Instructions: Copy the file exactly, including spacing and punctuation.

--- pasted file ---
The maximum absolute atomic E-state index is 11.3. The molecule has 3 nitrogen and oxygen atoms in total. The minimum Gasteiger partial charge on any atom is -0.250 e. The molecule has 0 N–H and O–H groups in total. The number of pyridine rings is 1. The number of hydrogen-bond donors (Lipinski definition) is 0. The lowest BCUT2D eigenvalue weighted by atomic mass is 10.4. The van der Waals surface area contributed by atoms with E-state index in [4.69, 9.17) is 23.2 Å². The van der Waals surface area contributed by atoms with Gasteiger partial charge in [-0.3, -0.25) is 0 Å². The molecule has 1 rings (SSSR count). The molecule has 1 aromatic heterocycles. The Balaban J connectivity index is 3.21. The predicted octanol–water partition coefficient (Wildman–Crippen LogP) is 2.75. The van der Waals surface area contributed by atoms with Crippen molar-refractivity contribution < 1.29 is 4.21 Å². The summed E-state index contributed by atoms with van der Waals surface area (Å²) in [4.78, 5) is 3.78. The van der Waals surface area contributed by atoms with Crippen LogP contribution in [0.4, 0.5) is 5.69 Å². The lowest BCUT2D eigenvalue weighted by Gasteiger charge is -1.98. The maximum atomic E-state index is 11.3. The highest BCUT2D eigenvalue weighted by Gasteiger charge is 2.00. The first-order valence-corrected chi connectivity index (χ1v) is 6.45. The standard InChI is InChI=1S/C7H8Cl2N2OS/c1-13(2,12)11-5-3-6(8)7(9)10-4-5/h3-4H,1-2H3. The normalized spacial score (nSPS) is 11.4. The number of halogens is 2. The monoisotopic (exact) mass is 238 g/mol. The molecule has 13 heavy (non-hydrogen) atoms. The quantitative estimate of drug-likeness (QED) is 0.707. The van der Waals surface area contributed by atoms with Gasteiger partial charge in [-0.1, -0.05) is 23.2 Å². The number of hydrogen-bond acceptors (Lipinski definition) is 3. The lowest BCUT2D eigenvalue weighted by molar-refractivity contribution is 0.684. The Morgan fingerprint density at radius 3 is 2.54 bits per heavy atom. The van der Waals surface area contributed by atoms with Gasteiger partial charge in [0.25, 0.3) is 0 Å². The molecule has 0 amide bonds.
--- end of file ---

The maximum absolute atomic E-state index is 11.3. The molecule has 3 nitrogen and oxygen atoms in total. The minimum Gasteiger partial charge on any atom is -0.250 e. The molecule has 0 N–H and O–H groups in total. The number of pyridine rings is 1. The number of hydrogen-bond donors (Lipinski definition) is 0. The lowest BCUT2D eigenvalue weighted by atomic mass is 10.4. The van der Waals surface area contributed by atoms with E-state index in [4.69, 9.17) is 23.2 Å². The van der Waals surface area contributed by atoms with Gasteiger partial charge in [-0.3, -0.25) is 0 Å². The molecule has 1 rings (SSSR count). The molecule has 1 aromatic heterocycles. The Balaban J connectivity index is 3.21. The predicted octanol–water partition coefficient (Wildman–Crippen LogP) is 2.75. The van der Waals surface area contributed by atoms with Crippen molar-refractivity contribution < 1.29 is 4.21 Å². The summed E-state index contributed by atoms with van der Waals surface area (Å²) in [4.78, 5) is 3.78. The van der Waals surface area contributed by atoms with Crippen LogP contribution in [0.4, 0.5) is 5.69 Å². The lowest BCUT2D eigenvalue weighted by Gasteiger charge is -1.98. The maximum atomic E-state index is 11.3. The highest BCUT2D eigenvalue weighted by Gasteiger charge is 2.00. The first-order valence-corrected chi connectivity index (χ1v) is 6.45. The standard InChI is InChI=1S/C7H8Cl2N2OS/c1-13(2,12)11-5-3-6(8)7(9)10-4-5/h3-4H,1-2H3. The normalized spacial score (nSPS) is 11.4. The number of halogens is 2. The monoisotopic (exact) mass is 238 g/mol. The molecule has 13 heavy (non-hydrogen) atoms. The quantitative estimate of drug-likeness (QED) is 0.707. The van der Waals surface area contributed by atoms with Gasteiger partial charge in [-0.1, -0.05) is 23.2 Å². The number of hydrogen-bond acceptors (Lipinski definition) is 3. The lowest BCUT2D eigenvalue weighted by molar-refractivity contribution is 0.684. The Morgan fingerprint density at radius 3 is 2.54 bits per heavy atom. The van der Waals surface area contributed by atoms with Gasteiger partial charge in [0.25, 0.3) is 0 Å². The molecule has 0 amide bonds.